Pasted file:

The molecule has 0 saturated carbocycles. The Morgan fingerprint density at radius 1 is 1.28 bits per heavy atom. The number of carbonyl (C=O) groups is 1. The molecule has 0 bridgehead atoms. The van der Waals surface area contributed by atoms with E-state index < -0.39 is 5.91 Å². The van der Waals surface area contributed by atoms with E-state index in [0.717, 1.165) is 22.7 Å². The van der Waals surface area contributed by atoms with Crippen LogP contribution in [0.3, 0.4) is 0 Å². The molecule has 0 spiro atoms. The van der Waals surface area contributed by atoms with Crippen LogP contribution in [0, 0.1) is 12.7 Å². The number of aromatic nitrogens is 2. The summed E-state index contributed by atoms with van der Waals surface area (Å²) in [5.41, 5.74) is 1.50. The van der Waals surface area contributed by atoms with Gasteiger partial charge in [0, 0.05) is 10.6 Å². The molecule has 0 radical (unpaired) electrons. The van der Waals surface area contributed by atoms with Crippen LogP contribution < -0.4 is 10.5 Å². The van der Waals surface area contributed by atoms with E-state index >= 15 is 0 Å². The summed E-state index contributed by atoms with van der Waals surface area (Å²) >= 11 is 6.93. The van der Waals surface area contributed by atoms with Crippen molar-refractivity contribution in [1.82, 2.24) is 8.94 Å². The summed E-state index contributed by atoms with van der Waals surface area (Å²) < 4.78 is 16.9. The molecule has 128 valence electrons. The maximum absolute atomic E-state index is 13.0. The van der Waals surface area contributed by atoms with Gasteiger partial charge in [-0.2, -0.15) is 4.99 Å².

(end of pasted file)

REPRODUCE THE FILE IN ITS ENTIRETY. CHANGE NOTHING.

The molecule has 0 saturated carbocycles. The Morgan fingerprint density at radius 1 is 1.28 bits per heavy atom. The number of carbonyl (C=O) groups is 1. The molecule has 0 bridgehead atoms. The van der Waals surface area contributed by atoms with E-state index < -0.39 is 5.91 Å². The van der Waals surface area contributed by atoms with E-state index in [0.717, 1.165) is 22.7 Å². The van der Waals surface area contributed by atoms with Crippen LogP contribution in [0.3, 0.4) is 0 Å². The molecule has 0 spiro atoms. The van der Waals surface area contributed by atoms with Crippen LogP contribution in [0, 0.1) is 12.7 Å². The number of aromatic nitrogens is 2. The summed E-state index contributed by atoms with van der Waals surface area (Å²) in [5.41, 5.74) is 1.50. The van der Waals surface area contributed by atoms with Gasteiger partial charge in [0, 0.05) is 10.6 Å². The molecule has 0 radical (unpaired) electrons. The van der Waals surface area contributed by atoms with Crippen LogP contribution < -0.4 is 10.5 Å². The van der Waals surface area contributed by atoms with E-state index >= 15 is 0 Å². The summed E-state index contributed by atoms with van der Waals surface area (Å²) >= 11 is 6.93. The van der Waals surface area contributed by atoms with Crippen molar-refractivity contribution in [1.82, 2.24) is 8.94 Å². The summed E-state index contributed by atoms with van der Waals surface area (Å²) < 4.78 is 16.9. The molecule has 128 valence electrons. The maximum absolute atomic E-state index is 13.0. The van der Waals surface area contributed by atoms with Gasteiger partial charge in [-0.2, -0.15) is 4.99 Å².